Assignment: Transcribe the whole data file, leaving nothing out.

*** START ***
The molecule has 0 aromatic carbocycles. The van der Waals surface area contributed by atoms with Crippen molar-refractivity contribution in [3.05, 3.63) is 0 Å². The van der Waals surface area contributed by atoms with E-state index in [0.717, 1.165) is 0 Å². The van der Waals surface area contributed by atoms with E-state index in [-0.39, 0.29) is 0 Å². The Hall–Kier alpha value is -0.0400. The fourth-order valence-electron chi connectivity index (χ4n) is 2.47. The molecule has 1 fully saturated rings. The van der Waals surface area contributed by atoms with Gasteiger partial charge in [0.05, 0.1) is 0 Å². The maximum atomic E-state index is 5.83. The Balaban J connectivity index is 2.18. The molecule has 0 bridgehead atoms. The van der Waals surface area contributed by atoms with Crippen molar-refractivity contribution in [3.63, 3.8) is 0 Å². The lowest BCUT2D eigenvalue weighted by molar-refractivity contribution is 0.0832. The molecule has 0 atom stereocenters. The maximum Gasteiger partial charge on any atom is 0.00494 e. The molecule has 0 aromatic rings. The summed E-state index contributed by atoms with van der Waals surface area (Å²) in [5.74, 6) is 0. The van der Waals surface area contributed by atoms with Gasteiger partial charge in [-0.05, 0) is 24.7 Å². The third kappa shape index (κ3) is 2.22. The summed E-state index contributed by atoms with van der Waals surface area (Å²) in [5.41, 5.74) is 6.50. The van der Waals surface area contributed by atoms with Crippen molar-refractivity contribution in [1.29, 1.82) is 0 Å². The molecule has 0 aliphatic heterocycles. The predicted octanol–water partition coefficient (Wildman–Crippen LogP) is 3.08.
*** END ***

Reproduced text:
The molecule has 0 aromatic carbocycles. The van der Waals surface area contributed by atoms with Crippen molar-refractivity contribution in [3.05, 3.63) is 0 Å². The van der Waals surface area contributed by atoms with E-state index in [0.717, 1.165) is 0 Å². The van der Waals surface area contributed by atoms with E-state index in [-0.39, 0.29) is 0 Å². The Hall–Kier alpha value is -0.0400. The fourth-order valence-electron chi connectivity index (χ4n) is 2.47. The molecule has 1 fully saturated rings. The van der Waals surface area contributed by atoms with Gasteiger partial charge in [0.05, 0.1) is 0 Å². The maximum atomic E-state index is 5.83. The Balaban J connectivity index is 2.18. The molecule has 0 bridgehead atoms. The van der Waals surface area contributed by atoms with Crippen molar-refractivity contribution in [3.63, 3.8) is 0 Å². The lowest BCUT2D eigenvalue weighted by molar-refractivity contribution is 0.0832. The molecule has 0 atom stereocenters. The maximum Gasteiger partial charge on any atom is 0.00494 e. The molecule has 0 aromatic rings. The summed E-state index contributed by atoms with van der Waals surface area (Å²) in [5.74, 6) is 0. The van der Waals surface area contributed by atoms with Gasteiger partial charge in [-0.05, 0) is 24.7 Å². The third kappa shape index (κ3) is 2.22. The summed E-state index contributed by atoms with van der Waals surface area (Å²) in [5.41, 5.74) is 6.50. The van der Waals surface area contributed by atoms with Crippen molar-refractivity contribution in [1.29, 1.82) is 0 Å². The molecule has 0 aliphatic heterocycles. The predicted octanol–water partition coefficient (Wildman–Crippen LogP) is 3.08.